What Holly Learned
Holly learned a multitude of things during the process of hunting and butchering. “I was nervous leading up to the hunt, after being an ethical vegan for a long time. I wasn’t quite sure how I was going to react once I shot something. I didn’t even know that if the chance came, I would be capable of pulling the trigger. It opened my mind to how far humanity has become removed from what we eat and how far we have gone outside the food chain. I am aware of the damage that’s doing to the planet, but the feeling and the satisfaction of taking your animal are so different. When you know the entire process and the lifecycle of how that came to be, I have so much more respect for the food I eat than I ever did previously.
“Yeah, I found hunting bear to be a profound experience. I don’t know if that clicks into some lizard-brain part of a hunter-gatherer that has just been ingrained in our DNA after so long, but it felt like I had finally completed the task I was supposed to do. There is a vast difference between eating a meal that you harvested yourself. In my case, I eat a lot of game that Owen has gotten. There’s a massive difference between that and just buying something from the store.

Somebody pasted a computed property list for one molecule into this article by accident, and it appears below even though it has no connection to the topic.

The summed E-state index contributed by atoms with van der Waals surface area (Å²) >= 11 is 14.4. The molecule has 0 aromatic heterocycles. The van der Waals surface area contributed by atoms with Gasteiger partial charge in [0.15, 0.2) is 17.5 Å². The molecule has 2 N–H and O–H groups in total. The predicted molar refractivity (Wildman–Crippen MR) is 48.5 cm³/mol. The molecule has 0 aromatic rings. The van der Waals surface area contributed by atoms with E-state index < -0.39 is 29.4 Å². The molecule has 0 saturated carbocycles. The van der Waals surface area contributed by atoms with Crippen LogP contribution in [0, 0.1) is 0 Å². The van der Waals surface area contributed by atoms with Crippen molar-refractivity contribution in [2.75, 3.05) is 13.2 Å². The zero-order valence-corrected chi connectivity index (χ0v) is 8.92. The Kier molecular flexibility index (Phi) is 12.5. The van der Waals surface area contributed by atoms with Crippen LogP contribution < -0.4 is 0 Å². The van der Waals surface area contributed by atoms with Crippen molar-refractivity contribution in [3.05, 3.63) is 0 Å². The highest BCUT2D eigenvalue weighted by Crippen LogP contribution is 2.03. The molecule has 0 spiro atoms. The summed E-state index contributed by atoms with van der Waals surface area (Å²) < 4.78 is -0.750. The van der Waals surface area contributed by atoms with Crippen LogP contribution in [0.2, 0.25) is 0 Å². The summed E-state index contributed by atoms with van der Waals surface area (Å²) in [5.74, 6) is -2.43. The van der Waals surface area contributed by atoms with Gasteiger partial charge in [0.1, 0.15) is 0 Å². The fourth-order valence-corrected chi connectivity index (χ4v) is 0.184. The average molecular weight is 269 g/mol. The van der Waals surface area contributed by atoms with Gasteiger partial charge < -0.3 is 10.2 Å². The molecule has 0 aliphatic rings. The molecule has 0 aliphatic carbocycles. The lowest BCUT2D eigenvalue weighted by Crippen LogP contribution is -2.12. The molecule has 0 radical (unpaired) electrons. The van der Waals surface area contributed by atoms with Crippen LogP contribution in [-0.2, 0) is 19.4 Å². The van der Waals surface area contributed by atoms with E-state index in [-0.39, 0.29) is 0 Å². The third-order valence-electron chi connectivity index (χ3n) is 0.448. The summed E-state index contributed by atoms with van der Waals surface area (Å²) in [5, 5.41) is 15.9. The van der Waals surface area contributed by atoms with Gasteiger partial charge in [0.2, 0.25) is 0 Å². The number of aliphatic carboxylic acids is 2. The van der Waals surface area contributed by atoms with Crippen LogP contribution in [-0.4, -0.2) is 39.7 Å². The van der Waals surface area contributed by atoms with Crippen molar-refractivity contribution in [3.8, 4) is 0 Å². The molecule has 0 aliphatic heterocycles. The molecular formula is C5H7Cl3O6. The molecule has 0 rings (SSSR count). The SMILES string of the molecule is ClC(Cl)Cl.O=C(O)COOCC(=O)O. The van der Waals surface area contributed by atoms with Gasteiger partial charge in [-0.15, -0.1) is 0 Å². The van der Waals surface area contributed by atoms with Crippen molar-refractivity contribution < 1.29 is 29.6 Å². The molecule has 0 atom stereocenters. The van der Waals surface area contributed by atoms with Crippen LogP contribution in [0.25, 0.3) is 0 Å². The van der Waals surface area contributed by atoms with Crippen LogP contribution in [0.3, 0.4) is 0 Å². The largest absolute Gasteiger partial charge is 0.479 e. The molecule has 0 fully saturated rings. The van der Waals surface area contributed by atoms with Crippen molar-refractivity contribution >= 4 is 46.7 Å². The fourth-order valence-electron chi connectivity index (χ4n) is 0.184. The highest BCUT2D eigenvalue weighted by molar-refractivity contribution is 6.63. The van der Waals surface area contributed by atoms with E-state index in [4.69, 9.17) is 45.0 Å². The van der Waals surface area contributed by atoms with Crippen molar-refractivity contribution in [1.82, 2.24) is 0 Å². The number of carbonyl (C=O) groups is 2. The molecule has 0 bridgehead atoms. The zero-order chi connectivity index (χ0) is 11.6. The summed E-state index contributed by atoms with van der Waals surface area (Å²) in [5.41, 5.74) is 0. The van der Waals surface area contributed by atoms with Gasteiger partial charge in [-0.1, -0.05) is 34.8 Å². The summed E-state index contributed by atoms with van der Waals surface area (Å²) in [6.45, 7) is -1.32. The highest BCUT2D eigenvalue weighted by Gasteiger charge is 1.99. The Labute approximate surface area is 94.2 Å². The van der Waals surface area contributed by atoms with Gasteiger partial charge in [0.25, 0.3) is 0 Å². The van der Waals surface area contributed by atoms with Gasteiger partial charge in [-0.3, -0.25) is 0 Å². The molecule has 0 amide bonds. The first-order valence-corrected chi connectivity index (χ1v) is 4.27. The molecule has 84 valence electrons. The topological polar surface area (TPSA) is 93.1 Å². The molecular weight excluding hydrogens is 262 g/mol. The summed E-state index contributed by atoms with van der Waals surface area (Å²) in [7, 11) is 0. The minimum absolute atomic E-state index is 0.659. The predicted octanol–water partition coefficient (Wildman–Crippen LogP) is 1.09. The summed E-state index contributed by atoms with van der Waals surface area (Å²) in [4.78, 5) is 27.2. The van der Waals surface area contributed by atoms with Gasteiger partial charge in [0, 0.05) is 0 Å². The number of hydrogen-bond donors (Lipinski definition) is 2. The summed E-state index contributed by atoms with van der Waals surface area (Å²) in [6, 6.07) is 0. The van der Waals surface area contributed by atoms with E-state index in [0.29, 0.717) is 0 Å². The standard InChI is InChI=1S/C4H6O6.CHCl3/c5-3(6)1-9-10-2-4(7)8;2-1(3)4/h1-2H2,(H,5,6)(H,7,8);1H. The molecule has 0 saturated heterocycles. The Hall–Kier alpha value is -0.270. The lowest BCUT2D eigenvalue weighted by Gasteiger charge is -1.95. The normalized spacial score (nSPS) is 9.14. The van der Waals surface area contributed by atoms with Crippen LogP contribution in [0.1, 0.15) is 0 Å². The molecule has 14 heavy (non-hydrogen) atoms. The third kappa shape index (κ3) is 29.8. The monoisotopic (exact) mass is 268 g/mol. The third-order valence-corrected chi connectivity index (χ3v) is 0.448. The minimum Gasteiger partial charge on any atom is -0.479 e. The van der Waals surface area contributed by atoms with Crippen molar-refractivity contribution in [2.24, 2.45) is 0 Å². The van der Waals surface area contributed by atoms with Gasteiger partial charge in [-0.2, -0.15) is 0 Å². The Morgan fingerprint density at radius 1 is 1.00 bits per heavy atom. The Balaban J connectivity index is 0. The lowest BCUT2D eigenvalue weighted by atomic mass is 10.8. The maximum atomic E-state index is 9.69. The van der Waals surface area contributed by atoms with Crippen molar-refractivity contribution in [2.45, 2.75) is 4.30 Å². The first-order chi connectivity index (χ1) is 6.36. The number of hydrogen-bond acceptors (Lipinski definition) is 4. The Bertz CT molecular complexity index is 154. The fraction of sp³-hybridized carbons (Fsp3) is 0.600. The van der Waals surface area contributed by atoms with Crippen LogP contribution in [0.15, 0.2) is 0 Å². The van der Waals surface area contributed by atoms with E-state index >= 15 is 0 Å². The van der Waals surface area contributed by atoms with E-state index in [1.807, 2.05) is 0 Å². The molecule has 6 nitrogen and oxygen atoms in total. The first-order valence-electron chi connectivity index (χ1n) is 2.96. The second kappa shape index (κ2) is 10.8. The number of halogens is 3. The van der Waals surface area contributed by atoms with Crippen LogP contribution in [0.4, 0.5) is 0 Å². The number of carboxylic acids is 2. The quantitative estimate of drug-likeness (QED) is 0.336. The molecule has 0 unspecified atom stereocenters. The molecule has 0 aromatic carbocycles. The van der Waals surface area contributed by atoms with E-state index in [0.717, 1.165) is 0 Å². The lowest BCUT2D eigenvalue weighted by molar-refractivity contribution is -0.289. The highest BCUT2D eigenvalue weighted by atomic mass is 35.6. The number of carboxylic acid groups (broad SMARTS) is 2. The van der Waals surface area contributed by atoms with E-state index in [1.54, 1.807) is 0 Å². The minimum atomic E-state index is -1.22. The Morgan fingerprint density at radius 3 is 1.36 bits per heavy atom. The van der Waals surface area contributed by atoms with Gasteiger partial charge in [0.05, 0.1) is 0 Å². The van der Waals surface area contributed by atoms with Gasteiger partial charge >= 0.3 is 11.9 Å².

“I body build and train, and so my muscles require a lot of protein. But I always found after being vegetarian for a long time that I could never stomach things like beef or pork – it made me feel awful. Because game meat is so unprocessed, it was an easier transition for me. I mean, it still took a little bit, and I’m much more comfortable eating things like fish, but in terms of quality of energy and lasting amount of like satiation and being full is so different than eating something that is completely processed.”
Advice For Potential Hunters
Holly has this advice for people considering whether to hunt or not: “I think doing your research and learning about what hunting is as opposed to the way it’s marketed is important. I think hunters are villainized, especially by the more eco-friendly vegan vegetarian, as this sort of savage act. Most hunters have far more respect for the environment and animals and real love and connection with their food that is just not present in the rest of society. My biggest advice for potential hunters is to spend time researching why hunting is a much better option. Then find someone who can teach you in a way that they’re patient, and they have that same level of respect because it’s pretty hard, I think, to get into on your own. There is no way I would have learned to hunt without Owen, so finding somebody as a sort of role model to help guide you, I think, is so important.”
A Note About Accuracy & Ethics
“Being as ready as you can be in terms of your accuracy with your firearm is critical,” said Holly. “I always like to think about whether or not the animal will suffer, and that’s what I’m trying to prevent. So I think taking your time and practicing and getting comfortable. And then also hunt with intention. You don’t need an animal – you want one. Not every potential target animal needs to go down, be selective in what you’re doing. It needs to be the right animal, not just the first one you see.”